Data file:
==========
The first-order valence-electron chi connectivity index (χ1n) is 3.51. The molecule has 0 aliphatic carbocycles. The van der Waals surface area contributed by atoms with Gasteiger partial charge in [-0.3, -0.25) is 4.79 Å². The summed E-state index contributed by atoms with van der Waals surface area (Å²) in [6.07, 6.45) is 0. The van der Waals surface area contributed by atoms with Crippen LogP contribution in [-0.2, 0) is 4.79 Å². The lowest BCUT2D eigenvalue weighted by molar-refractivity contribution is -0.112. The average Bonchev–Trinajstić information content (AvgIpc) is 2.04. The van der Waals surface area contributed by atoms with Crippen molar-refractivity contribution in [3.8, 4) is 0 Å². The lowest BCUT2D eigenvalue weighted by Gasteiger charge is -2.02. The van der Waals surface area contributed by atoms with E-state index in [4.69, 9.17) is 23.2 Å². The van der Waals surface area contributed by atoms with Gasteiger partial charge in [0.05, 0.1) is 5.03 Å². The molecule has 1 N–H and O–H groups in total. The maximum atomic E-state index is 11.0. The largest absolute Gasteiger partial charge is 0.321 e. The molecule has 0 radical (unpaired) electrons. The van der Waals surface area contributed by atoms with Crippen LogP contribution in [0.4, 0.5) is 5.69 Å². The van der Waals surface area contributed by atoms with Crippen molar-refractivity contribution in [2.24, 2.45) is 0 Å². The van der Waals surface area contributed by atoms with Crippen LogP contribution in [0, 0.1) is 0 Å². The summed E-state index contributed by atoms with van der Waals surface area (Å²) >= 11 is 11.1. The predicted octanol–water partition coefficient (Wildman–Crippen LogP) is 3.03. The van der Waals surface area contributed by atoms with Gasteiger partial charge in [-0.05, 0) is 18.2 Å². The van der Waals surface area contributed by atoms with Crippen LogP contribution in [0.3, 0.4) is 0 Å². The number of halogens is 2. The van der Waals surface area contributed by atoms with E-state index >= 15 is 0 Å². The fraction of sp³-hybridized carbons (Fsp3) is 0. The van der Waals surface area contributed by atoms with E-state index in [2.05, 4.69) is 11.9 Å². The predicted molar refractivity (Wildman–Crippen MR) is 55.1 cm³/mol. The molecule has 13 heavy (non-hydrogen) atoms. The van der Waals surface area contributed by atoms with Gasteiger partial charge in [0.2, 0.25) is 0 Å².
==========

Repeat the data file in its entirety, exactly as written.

The first-order valence-electron chi connectivity index (χ1n) is 3.51. The molecule has 0 aliphatic carbocycles. The van der Waals surface area contributed by atoms with Gasteiger partial charge in [-0.3, -0.25) is 4.79 Å². The summed E-state index contributed by atoms with van der Waals surface area (Å²) in [6.07, 6.45) is 0. The van der Waals surface area contributed by atoms with Crippen LogP contribution in [-0.2, 0) is 4.79 Å². The lowest BCUT2D eigenvalue weighted by molar-refractivity contribution is -0.112. The average Bonchev–Trinajstić information content (AvgIpc) is 2.04. The van der Waals surface area contributed by atoms with Crippen molar-refractivity contribution in [3.8, 4) is 0 Å². The lowest BCUT2D eigenvalue weighted by Gasteiger charge is -2.02. The van der Waals surface area contributed by atoms with E-state index in [4.69, 9.17) is 23.2 Å². The van der Waals surface area contributed by atoms with Gasteiger partial charge in [0.05, 0.1) is 5.03 Å². The molecule has 1 N–H and O–H groups in total. The maximum atomic E-state index is 11.0. The largest absolute Gasteiger partial charge is 0.321 e. The molecule has 0 radical (unpaired) electrons. The van der Waals surface area contributed by atoms with Crippen LogP contribution in [0.4, 0.5) is 5.69 Å². The van der Waals surface area contributed by atoms with Crippen molar-refractivity contribution in [2.24, 2.45) is 0 Å². The van der Waals surface area contributed by atoms with Crippen LogP contribution in [0, 0.1) is 0 Å². The summed E-state index contributed by atoms with van der Waals surface area (Å²) >= 11 is 11.1. The predicted octanol–water partition coefficient (Wildman–Crippen LogP) is 3.03. The van der Waals surface area contributed by atoms with Gasteiger partial charge in [-0.05, 0) is 18.2 Å². The van der Waals surface area contributed by atoms with Crippen LogP contribution in [0.3, 0.4) is 0 Å². The number of halogens is 2. The van der Waals surface area contributed by atoms with E-state index >= 15 is 0 Å². The fraction of sp³-hybridized carbons (Fsp3) is 0. The van der Waals surface area contributed by atoms with E-state index in [2.05, 4.69) is 11.9 Å². The predicted molar refractivity (Wildman–Crippen MR) is 55.1 cm³/mol. The molecule has 13 heavy (non-hydrogen) atoms. The van der Waals surface area contributed by atoms with Gasteiger partial charge in [0.2, 0.25) is 0 Å².